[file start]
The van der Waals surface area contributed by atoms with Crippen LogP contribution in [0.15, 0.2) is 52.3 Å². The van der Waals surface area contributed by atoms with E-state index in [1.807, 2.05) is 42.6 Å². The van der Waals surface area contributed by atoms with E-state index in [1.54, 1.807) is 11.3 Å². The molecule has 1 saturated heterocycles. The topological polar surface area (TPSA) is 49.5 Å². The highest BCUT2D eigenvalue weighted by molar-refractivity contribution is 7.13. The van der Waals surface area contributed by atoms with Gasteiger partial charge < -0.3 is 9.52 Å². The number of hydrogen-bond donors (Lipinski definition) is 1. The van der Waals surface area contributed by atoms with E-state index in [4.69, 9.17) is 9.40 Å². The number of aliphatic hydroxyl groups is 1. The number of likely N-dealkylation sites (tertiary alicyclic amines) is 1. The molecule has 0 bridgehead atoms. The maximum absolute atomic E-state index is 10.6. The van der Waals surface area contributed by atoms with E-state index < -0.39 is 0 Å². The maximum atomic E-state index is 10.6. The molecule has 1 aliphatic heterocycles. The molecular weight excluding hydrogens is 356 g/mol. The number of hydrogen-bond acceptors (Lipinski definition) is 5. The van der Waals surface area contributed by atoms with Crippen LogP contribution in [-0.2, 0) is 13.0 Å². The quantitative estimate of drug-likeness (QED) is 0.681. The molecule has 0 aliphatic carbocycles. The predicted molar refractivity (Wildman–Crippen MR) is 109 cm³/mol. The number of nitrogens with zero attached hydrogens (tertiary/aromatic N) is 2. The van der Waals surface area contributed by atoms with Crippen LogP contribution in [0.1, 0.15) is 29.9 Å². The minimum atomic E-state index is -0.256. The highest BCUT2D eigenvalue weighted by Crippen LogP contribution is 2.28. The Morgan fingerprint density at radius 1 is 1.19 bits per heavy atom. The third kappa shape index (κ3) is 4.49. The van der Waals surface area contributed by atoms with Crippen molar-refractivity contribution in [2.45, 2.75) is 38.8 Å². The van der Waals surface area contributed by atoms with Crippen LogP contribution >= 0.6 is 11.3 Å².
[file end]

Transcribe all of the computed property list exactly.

The van der Waals surface area contributed by atoms with Crippen LogP contribution in [0.15, 0.2) is 52.3 Å². The van der Waals surface area contributed by atoms with E-state index in [1.807, 2.05) is 42.6 Å². The van der Waals surface area contributed by atoms with E-state index in [1.54, 1.807) is 11.3 Å². The molecule has 1 saturated heterocycles. The topological polar surface area (TPSA) is 49.5 Å². The highest BCUT2D eigenvalue weighted by molar-refractivity contribution is 7.13. The van der Waals surface area contributed by atoms with Gasteiger partial charge < -0.3 is 9.52 Å². The number of hydrogen-bond donors (Lipinski definition) is 1. The van der Waals surface area contributed by atoms with E-state index in [4.69, 9.17) is 9.40 Å². The number of aliphatic hydroxyl groups is 1. The number of likely N-dealkylation sites (tertiary alicyclic amines) is 1. The molecule has 0 bridgehead atoms. The maximum absolute atomic E-state index is 10.6. The van der Waals surface area contributed by atoms with E-state index < -0.39 is 0 Å². The maximum atomic E-state index is 10.6. The molecule has 1 aliphatic heterocycles. The molecular weight excluding hydrogens is 356 g/mol. The number of hydrogen-bond acceptors (Lipinski definition) is 5. The van der Waals surface area contributed by atoms with Crippen LogP contribution in [-0.2, 0) is 13.0 Å². The quantitative estimate of drug-likeness (QED) is 0.681. The molecule has 0 aliphatic carbocycles. The predicted molar refractivity (Wildman–Crippen MR) is 109 cm³/mol. The number of nitrogens with zero attached hydrogens (tertiary/aromatic N) is 2. The van der Waals surface area contributed by atoms with Crippen LogP contribution in [0.1, 0.15) is 29.9 Å². The minimum atomic E-state index is -0.256. The highest BCUT2D eigenvalue weighted by Crippen LogP contribution is 2.28. The Morgan fingerprint density at radius 1 is 1.19 bits per heavy atom. The third kappa shape index (κ3) is 4.49. The van der Waals surface area contributed by atoms with Crippen molar-refractivity contribution in [2.45, 2.75) is 38.8 Å². The van der Waals surface area contributed by atoms with Crippen LogP contribution >= 0.6 is 11.3 Å².